The 2-4 Washington Redskins take on the 2-3 Tampa Bay Buccaneers on Sunday in a match-up featuring two of the most interception-prone starting quarterbacks in the NFL.
But let's ignore Jameis Winston for the time being — he is only a rookie, after all.
Redskins backup turned starter Kirk Cousins remains the starting quarterback in Jay Gruden's offense despite eight interceptions through six games. Robert Griffin III — the former offensive rookie of the year — remains the third-string option, behind both Cousins and Colt McCoy.
Griffin has struggled over the past two seasons, which is what led Gruden to opt for Cousins. But when you look at Griffin's numbers from last season (the year in which he was benched) and Cousins' from this season, you'll notice that Griffin has actually been more productive.
Here's the breakdown:
Cousins (through 6 games): 151-228 (66.2%); 1420 yards (6.2 yards per throw); 6 TDs/8 INT; 77.4 passer rating.
Griffin (through 9 games): 147-214 (68.7%); 1694 yards (7.9 yards per throw); 4 TDs/6 INT; 86.9 passer rating.
Note that Griffin, through three more games, threw fewer passes than Cousins has already thrown this season. This can be interpreted in one of two ways. Either Griffin held on to the ball too long (and he was sacked 33 times), or Gruden didn't trust him enough to call as many passing plays. Conversely, that Cousins has already thrown 14 more passes than Griffin did last year isn't necessarily a positive; after all, he's already thrown eight interceptions and the Redskins are now 0-10 when Cousins has thrown multiple picks.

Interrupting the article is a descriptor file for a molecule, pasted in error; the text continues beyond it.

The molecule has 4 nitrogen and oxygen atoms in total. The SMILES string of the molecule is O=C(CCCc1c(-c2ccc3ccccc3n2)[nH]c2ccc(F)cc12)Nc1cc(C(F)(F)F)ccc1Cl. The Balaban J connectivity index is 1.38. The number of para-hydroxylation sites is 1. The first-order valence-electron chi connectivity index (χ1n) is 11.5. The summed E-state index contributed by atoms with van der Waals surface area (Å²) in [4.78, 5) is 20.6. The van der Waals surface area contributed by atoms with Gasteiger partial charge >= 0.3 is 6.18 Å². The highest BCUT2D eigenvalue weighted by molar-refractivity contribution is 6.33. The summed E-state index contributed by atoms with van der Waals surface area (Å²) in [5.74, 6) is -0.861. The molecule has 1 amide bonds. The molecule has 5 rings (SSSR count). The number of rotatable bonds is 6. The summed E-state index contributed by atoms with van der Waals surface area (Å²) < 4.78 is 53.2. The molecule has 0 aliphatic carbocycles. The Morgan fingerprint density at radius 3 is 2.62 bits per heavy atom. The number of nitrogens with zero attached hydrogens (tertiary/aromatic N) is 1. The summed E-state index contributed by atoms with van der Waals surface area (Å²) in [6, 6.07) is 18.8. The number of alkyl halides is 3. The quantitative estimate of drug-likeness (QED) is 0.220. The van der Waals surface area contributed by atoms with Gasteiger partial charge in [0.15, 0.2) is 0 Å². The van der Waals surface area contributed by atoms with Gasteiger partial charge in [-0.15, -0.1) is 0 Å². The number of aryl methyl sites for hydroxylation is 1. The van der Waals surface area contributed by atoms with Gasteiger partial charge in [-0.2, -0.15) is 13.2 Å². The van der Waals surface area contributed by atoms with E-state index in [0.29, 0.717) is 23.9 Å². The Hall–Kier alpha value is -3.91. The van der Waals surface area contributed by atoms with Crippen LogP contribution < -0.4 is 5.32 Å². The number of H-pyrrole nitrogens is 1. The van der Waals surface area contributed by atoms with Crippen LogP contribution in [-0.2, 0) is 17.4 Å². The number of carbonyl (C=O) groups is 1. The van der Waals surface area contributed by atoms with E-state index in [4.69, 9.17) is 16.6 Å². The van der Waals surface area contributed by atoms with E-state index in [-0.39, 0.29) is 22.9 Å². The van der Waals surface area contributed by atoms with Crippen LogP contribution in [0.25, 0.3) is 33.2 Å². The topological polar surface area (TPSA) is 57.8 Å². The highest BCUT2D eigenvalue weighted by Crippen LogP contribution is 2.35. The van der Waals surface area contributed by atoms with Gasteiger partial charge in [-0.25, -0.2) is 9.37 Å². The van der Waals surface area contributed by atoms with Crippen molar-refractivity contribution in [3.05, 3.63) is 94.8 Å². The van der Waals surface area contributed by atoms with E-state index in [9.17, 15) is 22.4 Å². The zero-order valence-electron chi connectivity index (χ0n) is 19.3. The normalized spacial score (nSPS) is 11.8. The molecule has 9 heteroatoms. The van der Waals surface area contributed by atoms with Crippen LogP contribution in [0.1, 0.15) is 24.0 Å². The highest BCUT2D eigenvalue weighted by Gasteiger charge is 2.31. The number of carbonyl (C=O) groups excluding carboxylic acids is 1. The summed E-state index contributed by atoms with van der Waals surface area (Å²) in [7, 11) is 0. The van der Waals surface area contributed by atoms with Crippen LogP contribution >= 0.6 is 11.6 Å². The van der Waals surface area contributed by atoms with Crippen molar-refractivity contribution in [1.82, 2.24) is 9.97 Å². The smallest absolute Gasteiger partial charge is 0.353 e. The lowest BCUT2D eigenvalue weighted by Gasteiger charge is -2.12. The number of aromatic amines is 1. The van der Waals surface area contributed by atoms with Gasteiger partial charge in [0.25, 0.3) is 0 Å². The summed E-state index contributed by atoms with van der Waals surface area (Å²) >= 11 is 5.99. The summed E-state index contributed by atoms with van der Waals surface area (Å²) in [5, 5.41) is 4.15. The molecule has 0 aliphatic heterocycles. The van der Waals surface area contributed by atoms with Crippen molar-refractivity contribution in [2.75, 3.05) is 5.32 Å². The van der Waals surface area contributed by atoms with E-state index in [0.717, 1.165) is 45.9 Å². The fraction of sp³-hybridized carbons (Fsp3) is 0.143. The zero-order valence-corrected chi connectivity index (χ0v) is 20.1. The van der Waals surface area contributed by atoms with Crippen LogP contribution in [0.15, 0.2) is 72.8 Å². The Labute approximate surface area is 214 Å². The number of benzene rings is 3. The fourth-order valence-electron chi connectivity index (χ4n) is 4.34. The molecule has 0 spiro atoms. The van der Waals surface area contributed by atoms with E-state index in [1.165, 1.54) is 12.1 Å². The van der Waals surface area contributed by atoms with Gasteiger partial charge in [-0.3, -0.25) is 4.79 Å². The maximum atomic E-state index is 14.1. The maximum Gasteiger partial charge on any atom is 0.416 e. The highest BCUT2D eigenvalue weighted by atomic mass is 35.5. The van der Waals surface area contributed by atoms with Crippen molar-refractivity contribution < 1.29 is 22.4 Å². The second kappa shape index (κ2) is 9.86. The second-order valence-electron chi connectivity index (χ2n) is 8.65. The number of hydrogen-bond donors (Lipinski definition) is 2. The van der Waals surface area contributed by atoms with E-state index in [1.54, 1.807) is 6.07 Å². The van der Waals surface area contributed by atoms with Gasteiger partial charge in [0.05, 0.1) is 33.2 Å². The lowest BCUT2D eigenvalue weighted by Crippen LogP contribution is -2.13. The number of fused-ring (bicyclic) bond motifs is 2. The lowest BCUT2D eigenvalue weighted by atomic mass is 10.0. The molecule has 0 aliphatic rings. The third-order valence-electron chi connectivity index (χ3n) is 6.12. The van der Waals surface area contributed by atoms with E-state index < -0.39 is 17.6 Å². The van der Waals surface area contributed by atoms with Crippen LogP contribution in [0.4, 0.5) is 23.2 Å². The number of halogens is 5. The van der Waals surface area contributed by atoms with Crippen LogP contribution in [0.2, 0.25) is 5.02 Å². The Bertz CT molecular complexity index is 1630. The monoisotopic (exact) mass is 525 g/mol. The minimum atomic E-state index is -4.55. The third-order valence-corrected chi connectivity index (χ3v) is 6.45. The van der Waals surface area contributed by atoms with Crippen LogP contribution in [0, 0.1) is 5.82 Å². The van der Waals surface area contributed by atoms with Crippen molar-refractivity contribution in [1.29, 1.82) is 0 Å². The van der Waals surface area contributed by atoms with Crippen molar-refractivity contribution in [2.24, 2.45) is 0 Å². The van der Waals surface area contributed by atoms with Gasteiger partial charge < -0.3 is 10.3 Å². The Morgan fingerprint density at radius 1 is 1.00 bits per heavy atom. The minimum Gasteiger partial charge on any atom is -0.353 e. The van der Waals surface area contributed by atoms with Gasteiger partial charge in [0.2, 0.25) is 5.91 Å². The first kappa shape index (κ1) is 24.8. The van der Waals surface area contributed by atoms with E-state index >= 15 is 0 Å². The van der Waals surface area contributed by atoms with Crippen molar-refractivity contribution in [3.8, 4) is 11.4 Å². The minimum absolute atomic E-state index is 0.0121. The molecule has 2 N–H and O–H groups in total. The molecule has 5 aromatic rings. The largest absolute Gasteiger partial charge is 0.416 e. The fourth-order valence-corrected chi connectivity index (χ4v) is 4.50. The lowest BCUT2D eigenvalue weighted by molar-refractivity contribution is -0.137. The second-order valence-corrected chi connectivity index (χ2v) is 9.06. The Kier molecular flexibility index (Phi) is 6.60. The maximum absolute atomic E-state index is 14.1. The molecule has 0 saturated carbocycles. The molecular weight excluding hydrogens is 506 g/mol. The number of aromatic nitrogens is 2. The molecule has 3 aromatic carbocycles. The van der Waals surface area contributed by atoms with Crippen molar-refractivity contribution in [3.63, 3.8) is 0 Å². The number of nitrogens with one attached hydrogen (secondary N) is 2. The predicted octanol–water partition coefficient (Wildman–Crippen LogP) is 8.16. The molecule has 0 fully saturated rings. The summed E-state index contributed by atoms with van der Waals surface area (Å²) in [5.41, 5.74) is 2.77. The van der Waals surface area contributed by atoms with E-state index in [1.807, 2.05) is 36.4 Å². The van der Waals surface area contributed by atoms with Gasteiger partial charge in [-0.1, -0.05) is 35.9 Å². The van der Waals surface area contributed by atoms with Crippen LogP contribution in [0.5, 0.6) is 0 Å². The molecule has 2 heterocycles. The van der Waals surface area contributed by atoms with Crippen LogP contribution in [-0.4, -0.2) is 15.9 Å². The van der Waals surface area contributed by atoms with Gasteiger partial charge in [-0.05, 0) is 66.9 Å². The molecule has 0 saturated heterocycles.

Gruden, for what it's worth, has been noticeably less harsh when talking about Cousins' struggles than he was last season with Griffin. Just earlier this week, the Washington head coach was quick to blame the wind for one of Cousins' interceptions, whereas last year, after a multi-interception game from Griffin, Gruden bashed him in a press conference, saying frankly, "Robert has some fundamental flaws."
(Patrick Smith/Getty Images)
Gruden also maintains that Cousins will continue to be the team's starter going forward, despite the fact Cousins is showing absolutely no sign of improvement.
So at what point will Gruden consider benching Cousins and giving Griffin — or even McCoy— a shot?
Robert Griffin is due $16.2 million next season. That's a lot of money to spend for a third-string quarterback who occasionally moonlights as a scout-team safety. As the numbers show, Griffin certainly can't be any worse than Cousins.
If the Redskins are not going to use Griffin, it is time to set him free and end this entire debacle for good.
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